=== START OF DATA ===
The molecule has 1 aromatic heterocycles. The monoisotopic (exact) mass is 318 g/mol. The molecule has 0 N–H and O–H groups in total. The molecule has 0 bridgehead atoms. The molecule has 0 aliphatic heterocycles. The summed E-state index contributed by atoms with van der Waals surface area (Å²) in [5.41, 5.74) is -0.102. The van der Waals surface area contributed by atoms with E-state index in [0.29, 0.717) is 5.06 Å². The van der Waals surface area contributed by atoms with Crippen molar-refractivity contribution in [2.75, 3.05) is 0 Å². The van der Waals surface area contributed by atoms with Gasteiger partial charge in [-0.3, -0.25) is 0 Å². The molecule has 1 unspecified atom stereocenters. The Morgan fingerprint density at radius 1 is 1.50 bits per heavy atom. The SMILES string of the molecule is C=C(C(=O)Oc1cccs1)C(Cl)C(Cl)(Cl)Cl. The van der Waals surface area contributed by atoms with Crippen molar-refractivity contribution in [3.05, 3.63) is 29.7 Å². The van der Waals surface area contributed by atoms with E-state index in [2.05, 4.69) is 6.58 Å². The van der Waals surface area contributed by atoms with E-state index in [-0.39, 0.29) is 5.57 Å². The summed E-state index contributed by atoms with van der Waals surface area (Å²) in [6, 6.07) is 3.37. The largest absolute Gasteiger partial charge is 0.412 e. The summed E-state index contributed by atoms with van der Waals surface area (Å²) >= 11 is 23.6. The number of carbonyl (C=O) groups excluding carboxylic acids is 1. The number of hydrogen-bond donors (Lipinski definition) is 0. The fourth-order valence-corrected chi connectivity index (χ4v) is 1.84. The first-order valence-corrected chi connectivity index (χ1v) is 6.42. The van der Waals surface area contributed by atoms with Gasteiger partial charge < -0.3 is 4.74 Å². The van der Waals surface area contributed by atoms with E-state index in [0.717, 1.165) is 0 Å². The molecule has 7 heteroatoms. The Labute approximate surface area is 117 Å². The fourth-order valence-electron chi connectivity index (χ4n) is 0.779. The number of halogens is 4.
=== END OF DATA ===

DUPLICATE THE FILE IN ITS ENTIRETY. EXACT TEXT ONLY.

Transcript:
The molecule has 1 aromatic heterocycles. The monoisotopic (exact) mass is 318 g/mol. The molecule has 0 N–H and O–H groups in total. The molecule has 0 bridgehead atoms. The molecule has 0 aliphatic heterocycles. The summed E-state index contributed by atoms with van der Waals surface area (Å²) in [5.41, 5.74) is -0.102. The van der Waals surface area contributed by atoms with E-state index in [0.29, 0.717) is 5.06 Å². The van der Waals surface area contributed by atoms with Crippen molar-refractivity contribution in [2.75, 3.05) is 0 Å². The van der Waals surface area contributed by atoms with Gasteiger partial charge in [-0.3, -0.25) is 0 Å². The molecule has 1 unspecified atom stereocenters. The Morgan fingerprint density at radius 1 is 1.50 bits per heavy atom. The SMILES string of the molecule is C=C(C(=O)Oc1cccs1)C(Cl)C(Cl)(Cl)Cl. The van der Waals surface area contributed by atoms with Crippen molar-refractivity contribution in [3.05, 3.63) is 29.7 Å². The van der Waals surface area contributed by atoms with E-state index in [2.05, 4.69) is 6.58 Å². The van der Waals surface area contributed by atoms with E-state index in [-0.39, 0.29) is 5.57 Å². The summed E-state index contributed by atoms with van der Waals surface area (Å²) in [6, 6.07) is 3.37. The largest absolute Gasteiger partial charge is 0.412 e. The summed E-state index contributed by atoms with van der Waals surface area (Å²) >= 11 is 23.6. The number of carbonyl (C=O) groups excluding carboxylic acids is 1. The number of hydrogen-bond donors (Lipinski definition) is 0. The fourth-order valence-corrected chi connectivity index (χ4v) is 1.84. The first-order valence-corrected chi connectivity index (χ1v) is 6.42. The van der Waals surface area contributed by atoms with Gasteiger partial charge < -0.3 is 4.74 Å². The van der Waals surface area contributed by atoms with E-state index in [0.717, 1.165) is 0 Å². The molecule has 7 heteroatoms. The Labute approximate surface area is 117 Å². The fourth-order valence-electron chi connectivity index (χ4n) is 0.779. The number of halogens is 4.